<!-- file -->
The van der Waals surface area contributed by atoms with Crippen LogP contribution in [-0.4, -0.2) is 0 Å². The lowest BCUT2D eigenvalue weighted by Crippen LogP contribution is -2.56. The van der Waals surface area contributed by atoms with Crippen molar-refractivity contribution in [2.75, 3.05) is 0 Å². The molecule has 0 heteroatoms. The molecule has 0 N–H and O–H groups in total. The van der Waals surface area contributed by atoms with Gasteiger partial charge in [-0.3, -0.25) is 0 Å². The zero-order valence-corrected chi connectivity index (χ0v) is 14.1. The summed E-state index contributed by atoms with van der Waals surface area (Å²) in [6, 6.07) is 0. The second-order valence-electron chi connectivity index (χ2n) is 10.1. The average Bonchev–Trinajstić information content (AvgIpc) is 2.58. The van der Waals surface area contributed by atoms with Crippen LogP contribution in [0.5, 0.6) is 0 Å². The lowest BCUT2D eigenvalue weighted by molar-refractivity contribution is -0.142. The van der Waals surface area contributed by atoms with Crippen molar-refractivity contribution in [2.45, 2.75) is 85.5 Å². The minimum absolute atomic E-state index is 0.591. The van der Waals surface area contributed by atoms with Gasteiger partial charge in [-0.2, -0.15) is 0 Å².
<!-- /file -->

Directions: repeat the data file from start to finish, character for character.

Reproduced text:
The van der Waals surface area contributed by atoms with Crippen LogP contribution in [-0.4, -0.2) is 0 Å². The lowest BCUT2D eigenvalue weighted by Crippen LogP contribution is -2.56. The van der Waals surface area contributed by atoms with Crippen molar-refractivity contribution in [2.75, 3.05) is 0 Å². The molecule has 0 heteroatoms. The molecule has 0 N–H and O–H groups in total. The van der Waals surface area contributed by atoms with Gasteiger partial charge in [-0.3, -0.25) is 0 Å². The zero-order valence-corrected chi connectivity index (χ0v) is 14.1. The summed E-state index contributed by atoms with van der Waals surface area (Å²) in [6, 6.07) is 0. The second-order valence-electron chi connectivity index (χ2n) is 10.1. The average Bonchev–Trinajstić information content (AvgIpc) is 2.58. The van der Waals surface area contributed by atoms with Crippen LogP contribution in [0.5, 0.6) is 0 Å². The lowest BCUT2D eigenvalue weighted by molar-refractivity contribution is -0.142. The van der Waals surface area contributed by atoms with Crippen molar-refractivity contribution in [2.45, 2.75) is 85.5 Å². The minimum absolute atomic E-state index is 0.591. The van der Waals surface area contributed by atoms with Gasteiger partial charge in [-0.2, -0.15) is 0 Å².